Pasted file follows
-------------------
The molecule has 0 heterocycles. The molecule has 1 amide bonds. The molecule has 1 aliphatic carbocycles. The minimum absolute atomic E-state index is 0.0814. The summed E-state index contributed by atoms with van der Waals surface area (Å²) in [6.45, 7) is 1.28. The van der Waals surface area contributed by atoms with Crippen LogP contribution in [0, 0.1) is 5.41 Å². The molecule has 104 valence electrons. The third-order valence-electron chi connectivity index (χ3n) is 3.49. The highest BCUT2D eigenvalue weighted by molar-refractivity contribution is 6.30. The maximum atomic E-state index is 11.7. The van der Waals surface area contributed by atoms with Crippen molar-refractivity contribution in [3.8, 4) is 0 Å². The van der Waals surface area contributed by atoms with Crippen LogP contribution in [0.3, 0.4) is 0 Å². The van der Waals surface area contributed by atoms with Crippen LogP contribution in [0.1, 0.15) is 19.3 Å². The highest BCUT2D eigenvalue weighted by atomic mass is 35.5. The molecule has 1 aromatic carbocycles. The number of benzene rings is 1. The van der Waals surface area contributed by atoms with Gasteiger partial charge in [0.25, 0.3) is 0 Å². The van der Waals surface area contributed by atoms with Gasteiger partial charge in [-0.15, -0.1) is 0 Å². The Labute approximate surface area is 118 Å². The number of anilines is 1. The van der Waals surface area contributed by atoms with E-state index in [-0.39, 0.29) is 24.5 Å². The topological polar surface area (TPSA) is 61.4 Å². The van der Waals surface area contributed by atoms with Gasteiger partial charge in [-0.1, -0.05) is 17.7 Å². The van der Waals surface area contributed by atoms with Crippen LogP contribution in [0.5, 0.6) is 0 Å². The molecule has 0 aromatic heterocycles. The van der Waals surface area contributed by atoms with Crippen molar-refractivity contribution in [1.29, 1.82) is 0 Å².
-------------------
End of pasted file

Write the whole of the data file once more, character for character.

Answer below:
The molecule has 0 heterocycles. The molecule has 1 amide bonds. The molecule has 1 aliphatic carbocycles. The minimum absolute atomic E-state index is 0.0814. The summed E-state index contributed by atoms with van der Waals surface area (Å²) in [6.45, 7) is 1.28. The van der Waals surface area contributed by atoms with Crippen LogP contribution in [0, 0.1) is 5.41 Å². The molecule has 104 valence electrons. The third-order valence-electron chi connectivity index (χ3n) is 3.49. The highest BCUT2D eigenvalue weighted by molar-refractivity contribution is 6.30. The maximum atomic E-state index is 11.7. The van der Waals surface area contributed by atoms with Crippen molar-refractivity contribution in [3.8, 4) is 0 Å². The van der Waals surface area contributed by atoms with Crippen LogP contribution in [0.3, 0.4) is 0 Å². The van der Waals surface area contributed by atoms with Crippen LogP contribution in [0.1, 0.15) is 19.3 Å². The highest BCUT2D eigenvalue weighted by atomic mass is 35.5. The molecule has 1 aromatic carbocycles. The number of benzene rings is 1. The van der Waals surface area contributed by atoms with Gasteiger partial charge in [0.25, 0.3) is 0 Å². The van der Waals surface area contributed by atoms with Gasteiger partial charge in [-0.15, -0.1) is 0 Å². The Labute approximate surface area is 118 Å². The number of anilines is 1. The van der Waals surface area contributed by atoms with E-state index in [-0.39, 0.29) is 24.5 Å². The topological polar surface area (TPSA) is 61.4 Å². The van der Waals surface area contributed by atoms with Gasteiger partial charge in [-0.1, -0.05) is 17.7 Å². The van der Waals surface area contributed by atoms with Crippen LogP contribution in [0.5, 0.6) is 0 Å². The molecule has 0 aromatic heterocycles. The van der Waals surface area contributed by atoms with Crippen molar-refractivity contribution in [1.29, 1.82) is 0 Å².